For Asian American Women, Racism And Misogyny Have Always Been Intertwined

For East Asian, Southeast Asian, and multiracial or multiethnic AAPI women, the second most frequently reported kind of incident was being shunned or purposely avoided in public. East Asian and Southeast Asian women were also more likely to report being attacked for wearing a mask. 

According to Stop AAPI Hate’s data, South Asian women were disproportionately likely to have reported being physically assaulted, compared with East Asian women and Southeast Asian women. South Asian women also were more likely to report experiencing racism for their language or religion. 

To better understand the experiences of Pacific Islander women, who are often erased or excluded from analyses of AAPI representation, the report highlights the responses of the 415 Pacific Islander women who participated in the NAPAWF survey. More than half said that “anti-AAPI racism had affected their lives in 2020 and 2021.” Nearly 22% said they were harassed or discriminated against at work, and 16.7% said they felt “unsafe while walking outside.” More than 15% said they had been sexually harassed, 12.9% said they had experienced race- or gender-based violence, and more than 8% said they had experienced housing discrimination.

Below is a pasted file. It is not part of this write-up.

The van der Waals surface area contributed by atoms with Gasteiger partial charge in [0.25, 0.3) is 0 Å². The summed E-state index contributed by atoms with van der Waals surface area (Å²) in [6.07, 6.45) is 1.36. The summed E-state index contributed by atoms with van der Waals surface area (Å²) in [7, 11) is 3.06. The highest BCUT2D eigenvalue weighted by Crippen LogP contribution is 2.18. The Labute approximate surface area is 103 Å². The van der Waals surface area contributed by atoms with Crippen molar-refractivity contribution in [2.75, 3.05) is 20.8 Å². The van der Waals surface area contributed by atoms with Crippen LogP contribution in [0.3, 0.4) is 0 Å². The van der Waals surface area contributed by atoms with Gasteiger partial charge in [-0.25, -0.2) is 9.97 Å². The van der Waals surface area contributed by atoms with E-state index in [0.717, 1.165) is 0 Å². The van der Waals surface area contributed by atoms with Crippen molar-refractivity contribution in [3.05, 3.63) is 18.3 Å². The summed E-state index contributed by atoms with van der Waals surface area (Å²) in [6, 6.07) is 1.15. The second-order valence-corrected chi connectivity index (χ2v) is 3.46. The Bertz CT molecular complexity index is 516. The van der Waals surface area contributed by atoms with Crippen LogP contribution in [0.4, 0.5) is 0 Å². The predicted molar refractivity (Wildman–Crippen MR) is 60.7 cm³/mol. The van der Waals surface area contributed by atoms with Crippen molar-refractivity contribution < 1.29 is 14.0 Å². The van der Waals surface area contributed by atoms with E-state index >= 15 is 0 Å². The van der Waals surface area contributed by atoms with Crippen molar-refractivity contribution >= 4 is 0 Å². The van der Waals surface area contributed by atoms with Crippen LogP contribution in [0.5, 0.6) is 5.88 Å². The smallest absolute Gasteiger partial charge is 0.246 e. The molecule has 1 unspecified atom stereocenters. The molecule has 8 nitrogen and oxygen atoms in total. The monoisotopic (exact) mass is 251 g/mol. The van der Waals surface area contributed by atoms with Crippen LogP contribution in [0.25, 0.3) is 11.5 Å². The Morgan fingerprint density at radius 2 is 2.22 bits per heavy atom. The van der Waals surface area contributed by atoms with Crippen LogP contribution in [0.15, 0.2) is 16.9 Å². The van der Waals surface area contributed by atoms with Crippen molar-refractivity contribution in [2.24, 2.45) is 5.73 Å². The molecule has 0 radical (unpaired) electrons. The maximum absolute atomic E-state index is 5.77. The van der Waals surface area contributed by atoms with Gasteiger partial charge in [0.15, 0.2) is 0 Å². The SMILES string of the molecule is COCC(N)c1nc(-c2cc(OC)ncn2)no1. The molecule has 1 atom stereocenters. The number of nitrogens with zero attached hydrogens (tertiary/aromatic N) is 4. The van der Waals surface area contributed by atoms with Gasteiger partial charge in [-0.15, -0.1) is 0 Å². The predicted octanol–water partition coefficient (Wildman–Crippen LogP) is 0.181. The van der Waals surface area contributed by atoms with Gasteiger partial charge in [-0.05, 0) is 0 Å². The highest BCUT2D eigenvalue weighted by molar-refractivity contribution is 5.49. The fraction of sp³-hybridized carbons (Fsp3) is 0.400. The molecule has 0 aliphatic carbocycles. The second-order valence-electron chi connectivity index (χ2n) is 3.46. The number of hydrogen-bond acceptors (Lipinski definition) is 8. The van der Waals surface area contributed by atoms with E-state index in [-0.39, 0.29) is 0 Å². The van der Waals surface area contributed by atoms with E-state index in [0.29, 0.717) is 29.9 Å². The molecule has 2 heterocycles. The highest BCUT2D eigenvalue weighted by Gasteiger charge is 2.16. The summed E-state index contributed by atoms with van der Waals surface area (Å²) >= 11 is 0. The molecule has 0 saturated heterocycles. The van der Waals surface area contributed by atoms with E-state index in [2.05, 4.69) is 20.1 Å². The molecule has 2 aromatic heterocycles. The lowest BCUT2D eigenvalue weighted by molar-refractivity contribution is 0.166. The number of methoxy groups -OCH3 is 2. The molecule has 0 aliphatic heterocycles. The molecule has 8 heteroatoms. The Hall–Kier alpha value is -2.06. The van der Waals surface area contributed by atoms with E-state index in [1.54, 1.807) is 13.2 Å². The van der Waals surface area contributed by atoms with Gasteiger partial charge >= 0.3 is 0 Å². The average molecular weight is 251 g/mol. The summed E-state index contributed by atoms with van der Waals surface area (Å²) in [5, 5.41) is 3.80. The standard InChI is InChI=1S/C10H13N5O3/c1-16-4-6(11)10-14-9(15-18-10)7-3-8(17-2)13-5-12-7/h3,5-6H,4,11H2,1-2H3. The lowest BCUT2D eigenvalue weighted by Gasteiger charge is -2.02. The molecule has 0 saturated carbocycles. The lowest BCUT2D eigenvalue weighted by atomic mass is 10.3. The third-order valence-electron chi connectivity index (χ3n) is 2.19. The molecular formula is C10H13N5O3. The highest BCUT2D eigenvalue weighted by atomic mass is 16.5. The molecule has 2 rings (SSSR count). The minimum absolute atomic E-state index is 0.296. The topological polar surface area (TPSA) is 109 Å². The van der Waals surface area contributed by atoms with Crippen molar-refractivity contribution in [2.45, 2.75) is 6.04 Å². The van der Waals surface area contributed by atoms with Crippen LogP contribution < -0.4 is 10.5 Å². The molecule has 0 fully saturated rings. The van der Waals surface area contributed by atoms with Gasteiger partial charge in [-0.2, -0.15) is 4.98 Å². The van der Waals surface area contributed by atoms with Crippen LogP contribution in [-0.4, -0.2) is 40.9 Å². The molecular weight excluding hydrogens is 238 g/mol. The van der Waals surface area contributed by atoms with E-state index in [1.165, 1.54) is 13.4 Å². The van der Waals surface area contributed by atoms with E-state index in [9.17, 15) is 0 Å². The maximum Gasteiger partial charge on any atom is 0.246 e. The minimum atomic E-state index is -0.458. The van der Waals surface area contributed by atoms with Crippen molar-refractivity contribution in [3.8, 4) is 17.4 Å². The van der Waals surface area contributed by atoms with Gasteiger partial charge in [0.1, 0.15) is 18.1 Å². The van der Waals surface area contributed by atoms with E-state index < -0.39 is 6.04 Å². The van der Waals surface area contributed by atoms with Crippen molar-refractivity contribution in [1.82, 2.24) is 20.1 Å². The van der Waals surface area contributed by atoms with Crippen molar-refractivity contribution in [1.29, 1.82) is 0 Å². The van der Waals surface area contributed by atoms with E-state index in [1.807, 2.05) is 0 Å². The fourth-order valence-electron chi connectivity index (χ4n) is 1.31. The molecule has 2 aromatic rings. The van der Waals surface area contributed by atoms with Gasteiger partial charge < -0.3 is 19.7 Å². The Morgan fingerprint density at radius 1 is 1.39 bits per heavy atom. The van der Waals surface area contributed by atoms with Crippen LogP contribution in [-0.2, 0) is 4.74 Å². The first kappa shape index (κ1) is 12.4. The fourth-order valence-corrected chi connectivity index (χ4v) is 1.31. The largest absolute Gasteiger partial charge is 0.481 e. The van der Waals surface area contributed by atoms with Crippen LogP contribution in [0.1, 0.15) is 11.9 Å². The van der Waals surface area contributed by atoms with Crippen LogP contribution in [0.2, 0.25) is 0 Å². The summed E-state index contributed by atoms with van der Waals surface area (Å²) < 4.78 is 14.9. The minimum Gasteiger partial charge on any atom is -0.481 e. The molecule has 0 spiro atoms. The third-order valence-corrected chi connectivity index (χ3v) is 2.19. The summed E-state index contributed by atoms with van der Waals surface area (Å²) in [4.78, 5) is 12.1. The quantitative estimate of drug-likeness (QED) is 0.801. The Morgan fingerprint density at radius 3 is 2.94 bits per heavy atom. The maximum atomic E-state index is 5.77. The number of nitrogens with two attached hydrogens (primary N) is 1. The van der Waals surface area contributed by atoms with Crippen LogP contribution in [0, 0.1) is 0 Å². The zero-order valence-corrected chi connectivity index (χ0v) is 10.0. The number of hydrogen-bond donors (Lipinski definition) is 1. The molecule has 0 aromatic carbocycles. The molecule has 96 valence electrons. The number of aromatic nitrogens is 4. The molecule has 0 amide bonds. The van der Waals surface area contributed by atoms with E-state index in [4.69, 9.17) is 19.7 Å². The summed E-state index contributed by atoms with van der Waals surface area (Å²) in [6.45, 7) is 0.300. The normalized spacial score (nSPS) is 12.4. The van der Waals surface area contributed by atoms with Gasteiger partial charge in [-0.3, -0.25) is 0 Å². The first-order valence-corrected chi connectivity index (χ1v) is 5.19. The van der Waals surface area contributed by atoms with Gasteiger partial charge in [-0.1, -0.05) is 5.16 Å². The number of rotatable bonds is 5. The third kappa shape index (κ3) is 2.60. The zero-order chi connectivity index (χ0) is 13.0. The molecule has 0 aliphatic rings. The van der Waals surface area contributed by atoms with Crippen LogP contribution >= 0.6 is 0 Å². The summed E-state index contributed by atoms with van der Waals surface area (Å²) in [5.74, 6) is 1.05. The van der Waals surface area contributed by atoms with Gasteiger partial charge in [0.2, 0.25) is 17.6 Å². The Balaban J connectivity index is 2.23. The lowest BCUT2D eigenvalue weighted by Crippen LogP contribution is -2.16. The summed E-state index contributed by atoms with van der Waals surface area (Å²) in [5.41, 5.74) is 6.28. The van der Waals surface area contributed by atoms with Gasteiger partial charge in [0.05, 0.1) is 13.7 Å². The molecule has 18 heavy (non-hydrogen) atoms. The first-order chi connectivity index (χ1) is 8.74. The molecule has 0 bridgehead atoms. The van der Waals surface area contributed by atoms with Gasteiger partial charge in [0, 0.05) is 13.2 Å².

The advocates and researchers stress that “the true proportion of women experiencing hate incidents is likely to be much higher since many of these incidents are never reported.”

The report recommends that policymakers on all levels make concerted efforts to develop and provide culturally specific resources for AAPI survivors of gender-based violence. In many AAPI communities, there is a stigma around talking about mental health, trauma, domestic violence and sexual assault, which could be lessened if AAPI women have access to resources that incorporate language and cultural barriers.

Many community-based organizations are already doing this kind of work, so the report recommends that policymakers and government officials better engage them and allocate more funding toward their work.

On a more fundamental level, advocacy groups routinely point out the lack of detailed data on AAPI communities, who are often left out of public polling or policy research. And when they are contacted, it’s often not done in culturally competent or language-specific ways, so the data collection does not produce a representative sample. In fact, it often obscures the inequities among different AAPI communities. The report recommends that government entities and other organizations who collect data do so in more specific and granular ways, in order to better capture the diversity of AAPI communities.

Read the full report here.



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